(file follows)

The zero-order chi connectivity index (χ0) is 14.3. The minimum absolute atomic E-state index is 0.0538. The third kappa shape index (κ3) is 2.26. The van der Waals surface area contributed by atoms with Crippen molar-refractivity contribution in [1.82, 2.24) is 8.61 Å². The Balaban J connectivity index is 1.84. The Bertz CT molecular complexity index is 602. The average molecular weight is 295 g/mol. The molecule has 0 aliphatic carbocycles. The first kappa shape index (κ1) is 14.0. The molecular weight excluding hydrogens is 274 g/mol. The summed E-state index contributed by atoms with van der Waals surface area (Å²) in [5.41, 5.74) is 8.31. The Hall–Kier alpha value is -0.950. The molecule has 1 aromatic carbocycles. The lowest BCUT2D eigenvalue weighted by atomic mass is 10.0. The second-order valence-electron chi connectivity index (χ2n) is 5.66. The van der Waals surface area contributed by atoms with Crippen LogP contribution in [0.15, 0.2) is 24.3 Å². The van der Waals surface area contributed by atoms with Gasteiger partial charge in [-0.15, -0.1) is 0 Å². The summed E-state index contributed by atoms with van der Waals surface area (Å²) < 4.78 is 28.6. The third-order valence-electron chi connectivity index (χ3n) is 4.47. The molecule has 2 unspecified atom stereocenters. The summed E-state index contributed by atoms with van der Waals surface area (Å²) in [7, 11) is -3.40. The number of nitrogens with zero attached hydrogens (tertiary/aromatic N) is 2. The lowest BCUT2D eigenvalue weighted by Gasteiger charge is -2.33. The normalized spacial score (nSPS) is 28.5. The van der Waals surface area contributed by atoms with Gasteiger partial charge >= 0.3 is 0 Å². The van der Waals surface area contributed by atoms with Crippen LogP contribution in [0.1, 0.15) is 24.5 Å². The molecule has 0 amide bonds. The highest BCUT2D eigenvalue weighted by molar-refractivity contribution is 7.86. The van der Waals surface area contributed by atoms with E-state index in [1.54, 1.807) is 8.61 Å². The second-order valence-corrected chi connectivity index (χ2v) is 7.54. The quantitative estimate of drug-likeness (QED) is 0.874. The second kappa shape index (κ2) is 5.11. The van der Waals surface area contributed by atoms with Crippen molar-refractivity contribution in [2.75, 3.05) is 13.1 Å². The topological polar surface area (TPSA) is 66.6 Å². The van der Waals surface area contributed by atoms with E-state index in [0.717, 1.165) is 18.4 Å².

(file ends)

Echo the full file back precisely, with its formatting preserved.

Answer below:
The zero-order chi connectivity index (χ0) is 14.3. The minimum absolute atomic E-state index is 0.0538. The third kappa shape index (κ3) is 2.26. The van der Waals surface area contributed by atoms with Crippen molar-refractivity contribution in [1.82, 2.24) is 8.61 Å². The Balaban J connectivity index is 1.84. The Bertz CT molecular complexity index is 602. The average molecular weight is 295 g/mol. The molecule has 0 aliphatic carbocycles. The first kappa shape index (κ1) is 14.0. The molecular weight excluding hydrogens is 274 g/mol. The summed E-state index contributed by atoms with van der Waals surface area (Å²) in [5.41, 5.74) is 8.31. The Hall–Kier alpha value is -0.950. The molecule has 1 aromatic carbocycles. The lowest BCUT2D eigenvalue weighted by atomic mass is 10.0. The second-order valence-electron chi connectivity index (χ2n) is 5.66. The van der Waals surface area contributed by atoms with Crippen LogP contribution in [0.15, 0.2) is 24.3 Å². The van der Waals surface area contributed by atoms with Gasteiger partial charge in [-0.15, -0.1) is 0 Å². The summed E-state index contributed by atoms with van der Waals surface area (Å²) < 4.78 is 28.6. The third-order valence-electron chi connectivity index (χ3n) is 4.47. The molecule has 2 unspecified atom stereocenters. The summed E-state index contributed by atoms with van der Waals surface area (Å²) in [7, 11) is -3.40. The number of nitrogens with zero attached hydrogens (tertiary/aromatic N) is 2. The lowest BCUT2D eigenvalue weighted by Gasteiger charge is -2.33. The normalized spacial score (nSPS) is 28.5. The van der Waals surface area contributed by atoms with Gasteiger partial charge >= 0.3 is 0 Å². The van der Waals surface area contributed by atoms with Crippen LogP contribution in [0.1, 0.15) is 24.5 Å². The molecule has 0 amide bonds. The highest BCUT2D eigenvalue weighted by molar-refractivity contribution is 7.86. The van der Waals surface area contributed by atoms with E-state index in [1.54, 1.807) is 8.61 Å². The second-order valence-corrected chi connectivity index (χ2v) is 7.54. The quantitative estimate of drug-likeness (QED) is 0.874. The second kappa shape index (κ2) is 5.11. The van der Waals surface area contributed by atoms with Crippen molar-refractivity contribution in [2.75, 3.05) is 13.1 Å². The topological polar surface area (TPSA) is 66.6 Å². The van der Waals surface area contributed by atoms with E-state index in [0.717, 1.165) is 18.4 Å².